3Major political developments within Syria also helped tostir up resentment toward the regime and incite violenceagainst it. Among these was the dramatic increase insocialist policies and in secularism generally, as well asthe isolationism of the Ba’th under the leadership of Salah Jadid (who ruled Syria after the February 1966 neo-Ba’thcoup, until he was deposed by Hafiz al-Asad in November1970). Syria’s military defeat in the June 1967 war againstIsrael further shook the legitimacy of the regime.The Islamic circles headed by the Ikhwan were aninseparable part of the dominant social forces that madeup the traditional Sunni-urban political power structure.This traditional political structure was based on thenotable families of Damascus, Aleppo, and the other largeurban centers in Syria. When this traditional orderdisintegrated following the rise of the Ba’th, the Islamiccircles found themselves, sometimes contrary to their ownwill, constituting the last bastion of the old order, and atthe forefront of the popular Sunni-urban struggle againstthe regime.In turn, the neo-Ba’ths’ (1966–70) atheistic outlook and socialist economic policies accentuated the social and economic nature of this struggle and turned it into astruggle for survival. With regard to uprooting religionfrom politics, the Syrian regime demonstrated a tenacityalmost unparalleled in the Arabic world.
Violent clashes between the Ikhwan and the regimeensued a short time after the Ba’th came to power. In April1964, violence erupted in Hamah, led by Marwan Hadid,which ended in the demolition of its central mosqueand the death of dozens of activists. By January 1965, theevents in Hamah had ignited violence in Damascus aswell. Subsequently, in April 1967 riots erupted among theSunni population all over Syria, but the regime managed tosuppress the violence.
After taking power in November 1970, Hafiz al-Asad attempted to scale down the anti-Islamic policiescharacteristic of his predecessors. The attempt wasmotivated by Asad’s desire to secure religious legitimacyfor the ‘Alawi (‘Alawiyyah) community and for his regime.The Ikhwan reciprocated by scaling back its resistanceto the regime. Yet the confrontation continued, reachingone of its climaxes with the eruption of riots in 1973 inreaction to Asad’s plans to eliminate the clause in theSyrian constitution stating that Islam is the religion of thepresident and the source of all jurisprudence.
As far as theIkhwan was concerned, this was proof that Asad was not aproper Muslim.The sum total of all of these causes and developments led the Ikhwan into an open struggle against the regime, withthe goal of toppling it and establishing an Islamic state inits place. The literature cites 1976 as the beginning of thefirst stage of the violent struggle:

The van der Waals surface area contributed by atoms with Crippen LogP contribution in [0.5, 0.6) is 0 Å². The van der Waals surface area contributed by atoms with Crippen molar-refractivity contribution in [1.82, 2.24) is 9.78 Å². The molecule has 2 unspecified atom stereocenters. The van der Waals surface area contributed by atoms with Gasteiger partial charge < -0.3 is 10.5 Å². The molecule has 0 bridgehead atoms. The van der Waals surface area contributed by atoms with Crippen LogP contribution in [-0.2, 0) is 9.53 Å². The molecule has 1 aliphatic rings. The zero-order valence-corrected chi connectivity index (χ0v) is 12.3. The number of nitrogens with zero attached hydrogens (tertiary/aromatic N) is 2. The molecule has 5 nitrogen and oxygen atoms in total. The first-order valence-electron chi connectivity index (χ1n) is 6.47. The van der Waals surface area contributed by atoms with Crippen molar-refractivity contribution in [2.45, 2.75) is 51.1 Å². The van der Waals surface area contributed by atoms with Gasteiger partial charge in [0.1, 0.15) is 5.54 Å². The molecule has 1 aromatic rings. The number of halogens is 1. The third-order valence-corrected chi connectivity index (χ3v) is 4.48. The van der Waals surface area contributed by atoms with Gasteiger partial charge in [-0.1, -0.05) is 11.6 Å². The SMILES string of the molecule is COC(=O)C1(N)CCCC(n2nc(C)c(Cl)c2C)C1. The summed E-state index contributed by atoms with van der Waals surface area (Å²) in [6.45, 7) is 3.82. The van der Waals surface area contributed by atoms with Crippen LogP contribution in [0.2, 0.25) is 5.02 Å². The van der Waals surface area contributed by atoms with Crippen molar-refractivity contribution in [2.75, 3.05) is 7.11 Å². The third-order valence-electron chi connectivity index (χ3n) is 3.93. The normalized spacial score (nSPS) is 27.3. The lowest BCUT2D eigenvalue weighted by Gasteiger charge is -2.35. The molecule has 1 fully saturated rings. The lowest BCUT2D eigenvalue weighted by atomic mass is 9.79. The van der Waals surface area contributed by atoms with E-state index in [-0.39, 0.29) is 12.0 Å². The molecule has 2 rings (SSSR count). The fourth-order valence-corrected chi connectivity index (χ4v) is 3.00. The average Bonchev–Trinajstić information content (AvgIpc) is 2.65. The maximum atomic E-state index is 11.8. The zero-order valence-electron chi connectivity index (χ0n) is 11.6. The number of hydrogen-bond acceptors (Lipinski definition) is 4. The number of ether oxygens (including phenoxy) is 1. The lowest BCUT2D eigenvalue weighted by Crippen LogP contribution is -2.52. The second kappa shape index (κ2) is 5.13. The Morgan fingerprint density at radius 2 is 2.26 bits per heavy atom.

That year, several groupsthat operated under the Ikhwan’s umbrella initiated violent attacks against the regime’s institutions. TheIkhwan’s narrative, however, is that the armed strugglebegan in 1979, at the
initiative.In 1979 the Ikhwan escalated its violent activity, and alsopublished for the first time its formal organ,
(The one who warns). On June 16 the Ikhwan launched an attack on the Military Academy for Artillery Officers inAleppo, causing the death of thirty-two ‘Alawi cadets and injury to dozens more. The event prompted the regime totry to completely uproot the movement.
The year 1980 was a tumultuous year for Syria. At thebeginning of that year, it seemed that the regime wason the defensive and that its days were numbered.
TheIkhwan succeeded in winning popular support amongthe Sunni population, and even managed to take partialcontrol over all the major cities. Its leaders called for theassassination of government officials and senior militaryofficers—and on June 26 it launched a failed attempt toassassinate Asad. The regime responded by launching amajor punitive campaign against the Ikhwan. Governmentcommando troops were dispatched to Palmyra prison and massacred nearly a thousand inmates who were membersand supporters of the Brotherhood.
The Asad regime acted against the Ikhwan in the politicalarena as well, enacting Law No. 49 at the beginning of July1980, which stipulates the death penalty for membershipin the Ikhwan—but also provides that members whosurrender will be spared. According to reports issued bythe regime, 1,052 Ikhwan activists turned themselves in.
By 1981, however, other Ikhwan activists had taken uparms against the regime. By the end of that year, the city of Hamah had become the center of the armed struggle, withviolent clashes occurring almost every day. This reached a climax in February 1982, when the regime’s ensuingcrackdown on the movement’s strongholds in the cityresulted in thousands of casualties among Ikhwan activistsand the movement’s virtual defeat—along with the exileof the movement’s leadership from Syria.
Some settled invarious Arab countries, including Jordan, Iraq, and SaudiArabia, while others moved to Europe. Since the 1990s themovement has been based in London.
Coalition-Building in Support of theStruggle
Since the beginning of the 1980s, the Ikhwan has joined forces with other opposition groups, including extreme